Everything is in there: the backstory, the inciting incident, the stakes, the romance, the villains--I'm really proud of this pitch. And when I used it in Pitch University's first Pitchfest*, it got a full request right out of the gate. But just when I thought I had the perfect pitch to serve me for a while, a pitch contest came up where I needed a one-line pitch like this:

Olivia Herald accidentally sets a ship afire while escaping the same fate as her murdered friends; her attackers went down with their doomed ship, and now the spectral crew wants retribution, forcing Olivia into a final reckoning with her haunted past.

Semi-colons are my friend in one-line pitches, but I try not to abuse them too much otherwise. And then, contests with Twitter-length pitches came into vogue:

Charlotte Doyle meets Blossom Culp: Olivia accidentally sets a ship afire, dooming all hands aboard--now the ghostly crew wants revenge.

But unlike queries where I can track requests and rejections, I've never been chosen in one of those one-line or Twitter pitch contests, so I've been unable to judge how effective they really are. Nevertheless, they are a great tool to help you get to the heart of your pitch, and if I'd known this method earlier I could have saved myself a lot of trouble!

Starting with the one sentence and fleshing it out from there truly energized the synopsis, too, and my current version of the opening is:

As a child, Olivia Herald finds that spirits can be demanding, but are mostly a comfort—until a skeptical teacher at her boarding school locks Olivia in a haunted room, and the young girl learns not all spirits are harmless. After coming face to face with the terrifying apparition, she rejects her talent to speak with the dead, fearing any contact with them carries the threat of losing herself to possession.

Years later, at seventeen, her father's death abruptly strands her in Spain. To get home to the States, she joins a wealthy widow sailing to Boston on the ship Empyreal—but the voyage turns deadly when her traveling companions are raped and murdered by the Empyreal's crew.


And for a peek at my current polished query (plus a lot of other people's queries), go over to Melodie Wright's pitch contest; mine is easiest to find by searching for "Vasty" with the find function in your browser. Update: My query earned me a full request with Tricia Lawrence in this contest!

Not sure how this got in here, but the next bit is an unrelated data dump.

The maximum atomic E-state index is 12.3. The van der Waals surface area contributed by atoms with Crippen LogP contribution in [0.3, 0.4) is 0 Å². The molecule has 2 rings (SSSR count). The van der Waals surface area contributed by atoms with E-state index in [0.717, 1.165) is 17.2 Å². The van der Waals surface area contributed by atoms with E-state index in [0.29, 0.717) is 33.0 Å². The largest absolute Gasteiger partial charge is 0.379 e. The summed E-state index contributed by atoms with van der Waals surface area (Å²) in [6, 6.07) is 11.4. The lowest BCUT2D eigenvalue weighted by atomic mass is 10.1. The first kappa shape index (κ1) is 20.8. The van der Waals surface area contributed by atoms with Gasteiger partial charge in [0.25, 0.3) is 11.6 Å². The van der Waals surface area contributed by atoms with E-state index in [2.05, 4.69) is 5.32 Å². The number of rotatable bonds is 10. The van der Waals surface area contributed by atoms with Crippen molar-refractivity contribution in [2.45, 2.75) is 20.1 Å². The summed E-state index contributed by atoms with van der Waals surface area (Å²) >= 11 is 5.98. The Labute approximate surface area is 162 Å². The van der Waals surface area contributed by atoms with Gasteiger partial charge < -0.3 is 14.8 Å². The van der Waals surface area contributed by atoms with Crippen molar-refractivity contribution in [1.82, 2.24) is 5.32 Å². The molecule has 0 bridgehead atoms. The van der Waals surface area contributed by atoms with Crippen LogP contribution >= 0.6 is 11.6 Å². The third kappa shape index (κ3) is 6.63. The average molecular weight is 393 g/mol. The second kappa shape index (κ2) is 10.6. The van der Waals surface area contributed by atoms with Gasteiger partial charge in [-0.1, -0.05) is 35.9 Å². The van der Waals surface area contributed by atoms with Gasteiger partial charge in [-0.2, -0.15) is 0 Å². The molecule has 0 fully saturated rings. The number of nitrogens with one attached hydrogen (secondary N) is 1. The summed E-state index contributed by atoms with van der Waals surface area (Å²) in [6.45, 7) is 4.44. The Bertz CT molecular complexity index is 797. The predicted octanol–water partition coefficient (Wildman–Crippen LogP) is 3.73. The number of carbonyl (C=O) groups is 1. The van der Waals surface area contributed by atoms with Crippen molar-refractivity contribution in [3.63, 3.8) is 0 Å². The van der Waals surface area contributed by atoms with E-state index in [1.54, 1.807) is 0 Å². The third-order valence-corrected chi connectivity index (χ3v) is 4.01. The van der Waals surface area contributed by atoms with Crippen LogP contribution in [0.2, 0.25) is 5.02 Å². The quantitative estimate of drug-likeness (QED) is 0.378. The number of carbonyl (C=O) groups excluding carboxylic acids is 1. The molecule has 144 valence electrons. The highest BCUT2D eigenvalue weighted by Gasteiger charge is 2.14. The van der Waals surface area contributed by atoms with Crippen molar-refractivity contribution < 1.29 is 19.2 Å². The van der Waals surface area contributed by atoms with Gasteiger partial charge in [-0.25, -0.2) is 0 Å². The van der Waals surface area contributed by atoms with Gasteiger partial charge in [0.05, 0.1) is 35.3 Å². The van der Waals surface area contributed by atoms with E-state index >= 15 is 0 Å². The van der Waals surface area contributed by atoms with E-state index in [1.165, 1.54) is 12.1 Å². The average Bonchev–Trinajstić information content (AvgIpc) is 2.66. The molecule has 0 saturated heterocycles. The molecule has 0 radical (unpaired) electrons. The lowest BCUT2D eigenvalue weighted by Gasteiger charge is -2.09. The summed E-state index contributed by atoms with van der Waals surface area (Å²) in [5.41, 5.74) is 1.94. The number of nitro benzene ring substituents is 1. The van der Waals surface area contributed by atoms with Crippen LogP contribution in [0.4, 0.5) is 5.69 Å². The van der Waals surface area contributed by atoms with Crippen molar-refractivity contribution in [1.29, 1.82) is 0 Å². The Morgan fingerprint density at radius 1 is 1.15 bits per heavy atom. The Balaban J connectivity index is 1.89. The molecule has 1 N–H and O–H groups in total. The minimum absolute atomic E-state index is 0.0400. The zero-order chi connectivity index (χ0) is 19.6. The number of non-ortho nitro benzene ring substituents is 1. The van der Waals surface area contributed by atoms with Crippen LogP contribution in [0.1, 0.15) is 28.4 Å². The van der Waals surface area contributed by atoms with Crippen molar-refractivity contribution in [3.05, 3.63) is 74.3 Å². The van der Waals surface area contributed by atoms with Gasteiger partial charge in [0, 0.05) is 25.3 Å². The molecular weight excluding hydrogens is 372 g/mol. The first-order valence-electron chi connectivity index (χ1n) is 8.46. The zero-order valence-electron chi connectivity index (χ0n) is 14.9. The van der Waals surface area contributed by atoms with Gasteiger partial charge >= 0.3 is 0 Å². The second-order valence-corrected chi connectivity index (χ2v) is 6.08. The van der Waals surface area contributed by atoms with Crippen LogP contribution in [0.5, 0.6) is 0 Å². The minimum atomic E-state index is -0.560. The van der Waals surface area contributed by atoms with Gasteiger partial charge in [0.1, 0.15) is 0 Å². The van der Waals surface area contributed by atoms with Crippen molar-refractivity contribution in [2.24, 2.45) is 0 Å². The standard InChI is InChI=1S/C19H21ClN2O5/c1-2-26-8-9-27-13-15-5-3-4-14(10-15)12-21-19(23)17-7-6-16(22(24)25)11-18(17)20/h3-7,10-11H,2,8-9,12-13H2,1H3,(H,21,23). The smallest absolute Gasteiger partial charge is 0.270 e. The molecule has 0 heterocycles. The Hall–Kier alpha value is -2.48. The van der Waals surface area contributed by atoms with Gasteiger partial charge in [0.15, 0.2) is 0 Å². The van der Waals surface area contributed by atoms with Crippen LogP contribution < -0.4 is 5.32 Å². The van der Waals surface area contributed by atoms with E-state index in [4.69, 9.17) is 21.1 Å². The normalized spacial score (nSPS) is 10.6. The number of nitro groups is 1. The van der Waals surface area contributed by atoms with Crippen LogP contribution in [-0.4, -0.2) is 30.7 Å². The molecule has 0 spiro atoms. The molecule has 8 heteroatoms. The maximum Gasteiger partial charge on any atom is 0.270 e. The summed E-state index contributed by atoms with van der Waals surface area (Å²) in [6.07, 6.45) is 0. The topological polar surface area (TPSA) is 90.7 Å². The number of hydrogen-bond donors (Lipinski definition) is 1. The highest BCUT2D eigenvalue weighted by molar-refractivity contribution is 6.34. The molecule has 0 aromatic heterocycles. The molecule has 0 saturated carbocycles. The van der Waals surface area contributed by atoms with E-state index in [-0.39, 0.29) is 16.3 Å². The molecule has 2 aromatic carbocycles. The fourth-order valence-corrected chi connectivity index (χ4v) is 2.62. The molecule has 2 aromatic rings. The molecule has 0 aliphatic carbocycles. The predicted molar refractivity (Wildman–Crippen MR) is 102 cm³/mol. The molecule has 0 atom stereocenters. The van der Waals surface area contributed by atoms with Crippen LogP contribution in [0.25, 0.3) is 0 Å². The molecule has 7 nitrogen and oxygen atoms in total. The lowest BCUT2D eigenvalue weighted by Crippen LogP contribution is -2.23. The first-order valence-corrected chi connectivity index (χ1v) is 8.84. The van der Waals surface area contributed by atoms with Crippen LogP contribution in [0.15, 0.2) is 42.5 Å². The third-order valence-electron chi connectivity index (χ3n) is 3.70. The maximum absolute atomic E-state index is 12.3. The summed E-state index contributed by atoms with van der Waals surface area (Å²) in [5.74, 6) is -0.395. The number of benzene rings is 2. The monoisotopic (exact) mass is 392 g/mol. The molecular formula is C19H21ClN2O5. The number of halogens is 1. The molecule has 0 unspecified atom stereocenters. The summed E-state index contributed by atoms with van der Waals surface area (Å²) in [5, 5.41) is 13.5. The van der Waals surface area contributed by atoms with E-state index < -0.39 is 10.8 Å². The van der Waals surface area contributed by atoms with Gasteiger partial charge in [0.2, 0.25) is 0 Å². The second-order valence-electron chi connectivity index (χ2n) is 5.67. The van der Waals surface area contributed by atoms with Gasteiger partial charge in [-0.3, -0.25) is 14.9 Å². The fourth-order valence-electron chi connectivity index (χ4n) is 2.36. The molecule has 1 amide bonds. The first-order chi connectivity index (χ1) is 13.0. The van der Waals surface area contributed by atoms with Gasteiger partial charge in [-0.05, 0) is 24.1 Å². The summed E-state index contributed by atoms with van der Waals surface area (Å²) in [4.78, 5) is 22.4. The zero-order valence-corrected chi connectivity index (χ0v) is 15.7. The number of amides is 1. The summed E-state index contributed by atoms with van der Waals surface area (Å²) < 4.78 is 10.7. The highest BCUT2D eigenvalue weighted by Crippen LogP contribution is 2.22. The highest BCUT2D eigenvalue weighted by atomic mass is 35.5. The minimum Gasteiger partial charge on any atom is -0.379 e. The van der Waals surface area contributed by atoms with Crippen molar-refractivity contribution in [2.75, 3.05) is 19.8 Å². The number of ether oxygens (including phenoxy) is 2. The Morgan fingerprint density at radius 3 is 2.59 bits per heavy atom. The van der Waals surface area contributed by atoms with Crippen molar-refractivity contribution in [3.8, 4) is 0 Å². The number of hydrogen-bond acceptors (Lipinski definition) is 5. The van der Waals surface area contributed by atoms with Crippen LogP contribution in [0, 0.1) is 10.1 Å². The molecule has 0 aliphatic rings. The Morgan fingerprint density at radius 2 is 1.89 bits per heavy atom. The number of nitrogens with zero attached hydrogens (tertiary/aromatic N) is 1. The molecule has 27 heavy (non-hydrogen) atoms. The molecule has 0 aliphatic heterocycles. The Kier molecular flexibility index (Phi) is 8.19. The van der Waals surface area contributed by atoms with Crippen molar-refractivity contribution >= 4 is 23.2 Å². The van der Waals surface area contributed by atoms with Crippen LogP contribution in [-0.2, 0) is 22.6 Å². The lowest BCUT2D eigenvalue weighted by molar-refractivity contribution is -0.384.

And that's the last one--this post is getting long enough to fill an ebook. So there it is, a glimpse into how my query and synopses have evolved--or distilled, as the case may be. Hope this proves helpful to other writers, and that you're able to skip some of my mistakes!


*For more insight on my refinement of my pitches at Pitch University, see my Pitch Evaluation Lab with Adam Friedstein (be sure to read the comments) and the "Before and After" Pitch Evaluation Lab with its comments.

P.S. (as if this post wasn't long enough) Drafting this post was pretty eye-opening; one thing that was amazing to look back on was the shift from agents wanting paper submissions to wanting almost exclusively electronic submissions. Somewhere around 2010, you could hear the trees heave a collective sigh of relief (and my wallet felt the difference, too--postage was getting expensive, especially when you got a request to mail them the entire manuscript).

Also, after so many revisions, it feels like my book is completely different than it was a few years ago when I finished the first complete draft. But looking at my queries from that era versus the one I use now, the actual "bones" of my story have stayed the same. The main character's name (and even the title) may have changed, but the main plot points were there.

5 comments:

Christina Mercer said...

Querying is such a grueling process! All of your hard work paid off for the contest, Congrats on the full request :-D

Alison Miller said...

Awesome! Congrats on the contest win and the request! After three different projects, I think I have finally learned how to write a short, succinct query. We'll see when I actually start sending it out.

Great post!

Kris Atkins said...

Thanks for this post--it's so helpful to see your process. I'll probably start working on my query after the second draft of my book (hopefully the plot will be fairly stable by then) and this will help a load. Thanks again!

Angelica R. Jackson said...

Glad if this is helping others--I do better with concrete examples myself.

AlisonKemper said...

Congrats on the full request! And thanks for providing such fantastic query examples. :)